In filing identical Responses [29] [31] to Steadfast and Alterra's Motions [11] [16], Plaintiff argues that its allegations regarding the numerous inspections demanded by Steadfast and Alterra are sufficient to support awards of extra-contractual and punitive damages against those Defendants because the allegations indicate that Steadfast and Alterra have unreasonably delayed paying Plaintiff's insurance claim. Mem. in Opp'n to Mot. to Dismiss 7-8 [30]. Plaintiff contends that even if Steadfast and Alterra's Motions to Dismiss are granted, the dismissal should be without prejudice. Id. at 9-10. Plaintiff maintains that Steadfast and Alterra's request for an award of fees under the MLAA should be denied because Plaintiff's claims for extra-contractual and punitive damages are sufficiently supported by the facts of this case. Id. at 10-11.

Federal and Maxum also seek dismissal of Plaintiff's claims for punitive and extra-contractual damages. Mem. in Supp. of Mot. to Dismiss 13 [34]. Federal and Maxum argue that Plaintiff has no claim for punitive or extra-contractual damages under Mississippi law because both Defendants' policies only provide coverage that is excess to the underlying Mississippi Farm Bureau flood policy, which the Complaint indicates has not been exhausted.[2] Id. at 7-11; Reply 3 n.5 [49]. According to Federal and Maxum, the fact that the primary policy issued by Mississippi Farm Bureau has not been exhausted constitutes an arguable reason for having not paid Plaintiff's claim. Id. at 11-13; Reply 3-4 [49]. Federal and Maxum contend that they also cannot be liable for punitive or extra-contractual damages because Plaintiff has not pleaded sufficient facts indicating that either insurer owes coverage. Mem. in Supp. of Mot. to Dismiss 7-11 [34].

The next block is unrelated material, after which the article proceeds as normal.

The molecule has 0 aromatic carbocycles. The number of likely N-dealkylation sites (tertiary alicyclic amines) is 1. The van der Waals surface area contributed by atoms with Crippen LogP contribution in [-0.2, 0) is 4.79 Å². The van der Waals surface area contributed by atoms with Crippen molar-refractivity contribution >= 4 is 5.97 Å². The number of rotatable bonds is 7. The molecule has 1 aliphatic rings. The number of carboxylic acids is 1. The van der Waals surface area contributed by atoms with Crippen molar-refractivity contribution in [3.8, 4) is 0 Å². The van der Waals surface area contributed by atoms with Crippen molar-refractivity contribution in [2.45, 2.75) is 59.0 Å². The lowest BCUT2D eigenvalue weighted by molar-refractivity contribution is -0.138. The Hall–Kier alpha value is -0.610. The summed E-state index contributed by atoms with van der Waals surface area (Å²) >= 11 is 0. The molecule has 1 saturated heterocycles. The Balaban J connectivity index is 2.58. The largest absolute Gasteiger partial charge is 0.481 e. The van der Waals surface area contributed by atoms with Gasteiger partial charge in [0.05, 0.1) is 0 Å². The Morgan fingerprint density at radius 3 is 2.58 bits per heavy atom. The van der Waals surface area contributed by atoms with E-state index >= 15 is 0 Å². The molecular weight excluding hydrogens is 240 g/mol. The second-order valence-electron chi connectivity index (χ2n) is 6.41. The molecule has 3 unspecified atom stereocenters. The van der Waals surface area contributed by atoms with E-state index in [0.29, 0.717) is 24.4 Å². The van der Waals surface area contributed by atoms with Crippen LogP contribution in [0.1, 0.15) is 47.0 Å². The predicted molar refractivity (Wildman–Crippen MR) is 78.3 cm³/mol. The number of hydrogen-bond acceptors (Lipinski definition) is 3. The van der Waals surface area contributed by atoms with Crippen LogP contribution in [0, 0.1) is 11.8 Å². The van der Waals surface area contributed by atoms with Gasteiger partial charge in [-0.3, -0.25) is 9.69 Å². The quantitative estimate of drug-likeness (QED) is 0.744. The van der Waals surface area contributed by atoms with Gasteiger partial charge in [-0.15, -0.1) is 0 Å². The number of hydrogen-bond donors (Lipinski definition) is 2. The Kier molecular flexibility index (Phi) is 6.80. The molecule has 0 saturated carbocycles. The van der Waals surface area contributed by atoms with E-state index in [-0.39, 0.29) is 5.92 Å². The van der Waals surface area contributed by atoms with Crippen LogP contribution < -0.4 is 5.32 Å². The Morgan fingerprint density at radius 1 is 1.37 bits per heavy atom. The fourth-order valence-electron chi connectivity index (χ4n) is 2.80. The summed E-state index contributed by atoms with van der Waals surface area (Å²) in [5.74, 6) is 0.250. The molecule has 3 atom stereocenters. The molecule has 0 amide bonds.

Plaintiff responds that the terms of the Master Primary Policy do not require exhaustion of the flood insurance coverage afforded by the Mississippi Farm Bureau flood policy. Resp. in Opp'n 9 [45]. Plaintiff emphasizes its allegations that Federal has delayed taking any action "for several months[, ]" has requested numerous re-inspections, and has failed to provide "any report, finding, or analysis" justifying the ongoing refusal to pay amounts due under the Master Primary Policy. Id. at 8-9. Plaintiff argues that the delay and failure to provide information are without legitimate basis and constitute malice, gross negligence, or reckless disregard for Plaintiff's rights. Id. at 9. Plaintiff further contends that ...